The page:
What is Haglunds deformity of the heel bone?

Haglund’s deformity or a pump bump is an enlarged bit of bone in the rear of the heel bone is a annoying issue in runners and it is often not easy to get over. The bigger portion of the heel bone rubs on the shoe producing a bursitis along with blisters. The bursitis can be very inflamed as well as painful. This inflamed bursa is named retrocalcaneal bursitis.

The only method to make the enlarged heel bone go away is using surgical treatment and that surgery may require taking off the Achilles tendon at its insertion to get at the bone to remove the enlarged bone and then re-attach the tendon to the heel bone. That is a big issue and involves a great deal of rehabilitation, therefore we want to keep away from this if possible. That being said, this is a quite good option in the long run if this is a continuing situation and the actions useful to help it are not helping.

The obvious way to deal with a Haglund’s problem of the heel bone is to remove pressure off the painful spot so the bursitis inflammation can go down. In some cases, a simple heel raise might be all that is needed occasionally because this can move the painful area on the heel bone away from the irritating area of the heel counter in the running shoe. Podiatry adhesive felt also can often be used to fashion a donut shaped felt pad that goes around the painful bursitis. This felt pad can be stuck in the running shoe or on the foot. Other kinds of padding could possibly be stuck on the inside of the heel counter in the athletic shoes to keep the pressure off the swelling allowing it to heal. Generally if the pressure from the shoe is relieved for long enough, the swelling from the bursitis should go down.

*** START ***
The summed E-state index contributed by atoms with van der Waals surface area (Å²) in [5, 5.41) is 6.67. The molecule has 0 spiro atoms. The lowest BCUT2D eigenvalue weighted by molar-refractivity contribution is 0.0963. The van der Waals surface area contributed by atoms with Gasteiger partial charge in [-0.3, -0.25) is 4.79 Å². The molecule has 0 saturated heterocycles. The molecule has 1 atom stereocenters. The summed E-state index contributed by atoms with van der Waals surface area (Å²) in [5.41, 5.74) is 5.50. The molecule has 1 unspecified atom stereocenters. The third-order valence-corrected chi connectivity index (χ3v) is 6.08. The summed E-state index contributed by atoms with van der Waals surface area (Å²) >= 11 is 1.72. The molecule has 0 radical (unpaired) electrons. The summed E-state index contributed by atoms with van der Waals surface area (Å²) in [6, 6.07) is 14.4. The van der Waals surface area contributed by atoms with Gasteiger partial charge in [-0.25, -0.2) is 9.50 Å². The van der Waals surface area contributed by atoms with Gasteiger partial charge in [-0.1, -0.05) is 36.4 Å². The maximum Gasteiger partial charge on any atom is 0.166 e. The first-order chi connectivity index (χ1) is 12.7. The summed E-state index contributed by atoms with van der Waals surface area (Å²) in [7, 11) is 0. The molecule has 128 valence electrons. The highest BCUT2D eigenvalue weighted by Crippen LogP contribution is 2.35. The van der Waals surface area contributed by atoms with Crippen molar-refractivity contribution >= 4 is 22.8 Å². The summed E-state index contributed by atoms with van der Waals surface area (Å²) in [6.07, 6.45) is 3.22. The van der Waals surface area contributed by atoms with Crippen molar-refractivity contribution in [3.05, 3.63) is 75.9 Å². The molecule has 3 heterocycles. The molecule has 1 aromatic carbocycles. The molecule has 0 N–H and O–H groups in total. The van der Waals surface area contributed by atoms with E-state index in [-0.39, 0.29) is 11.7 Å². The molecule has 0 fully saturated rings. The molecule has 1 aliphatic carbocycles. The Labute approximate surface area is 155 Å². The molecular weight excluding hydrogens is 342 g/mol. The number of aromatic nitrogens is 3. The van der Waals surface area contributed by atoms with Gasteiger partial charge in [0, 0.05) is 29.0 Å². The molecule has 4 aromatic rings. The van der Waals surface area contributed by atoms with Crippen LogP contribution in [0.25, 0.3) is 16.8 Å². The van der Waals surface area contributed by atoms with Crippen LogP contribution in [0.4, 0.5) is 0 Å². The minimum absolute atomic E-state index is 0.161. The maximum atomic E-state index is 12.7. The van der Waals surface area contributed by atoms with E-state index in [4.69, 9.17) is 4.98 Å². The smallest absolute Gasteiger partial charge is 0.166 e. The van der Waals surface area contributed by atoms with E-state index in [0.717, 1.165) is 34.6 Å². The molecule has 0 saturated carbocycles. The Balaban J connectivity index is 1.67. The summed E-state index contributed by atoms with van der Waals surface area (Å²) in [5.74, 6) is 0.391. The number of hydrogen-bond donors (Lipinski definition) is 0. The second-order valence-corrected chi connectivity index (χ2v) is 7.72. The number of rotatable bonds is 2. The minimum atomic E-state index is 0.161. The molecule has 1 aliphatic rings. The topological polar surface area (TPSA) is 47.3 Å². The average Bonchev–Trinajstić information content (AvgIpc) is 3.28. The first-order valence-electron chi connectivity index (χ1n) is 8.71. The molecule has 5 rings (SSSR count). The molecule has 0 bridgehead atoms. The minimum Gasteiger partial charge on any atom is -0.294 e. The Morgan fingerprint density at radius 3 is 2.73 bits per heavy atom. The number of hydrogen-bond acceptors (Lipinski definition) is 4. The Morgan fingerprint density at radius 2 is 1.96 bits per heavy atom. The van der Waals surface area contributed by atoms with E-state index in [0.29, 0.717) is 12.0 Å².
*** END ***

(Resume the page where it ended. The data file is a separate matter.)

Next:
Concerning just what is the best running footwear for a Haglunds issue on the heel bone, right now there almost certainly isn’t one, in spite of runners frequently questioning online to get the best and getting plenty of suggestions for specific running footwear. Nearly all running shoes brands use a different molded last to produce their footwear on, so its a case of finding the footwear that most closely fits the contour of the rear of your heel. Every runner's shape of their calcaneus bone differs, which means this is a difficult task. A running shoe that has a soft, flexible as well as pliable heel counter will most likely be a lot better than one with a more rigid heel counter.

A number of runners try out a higher drop and a lower drop running shoe in order to find that one more than another does a better job at relieving pressure on the bump. Mainly because each individual Haglunds swelling differs from the others it can be difficult to give specific recommendations for an individual about what running shoe definitely will suit them better. Quite a few athletes actually try chopping a hole in the heel counter of the running footwear in order that there is no pressure on the bursitis. In order to try this, it might be wise course of action to try it first by using an older pair of running shoes in the event that anything might not work out.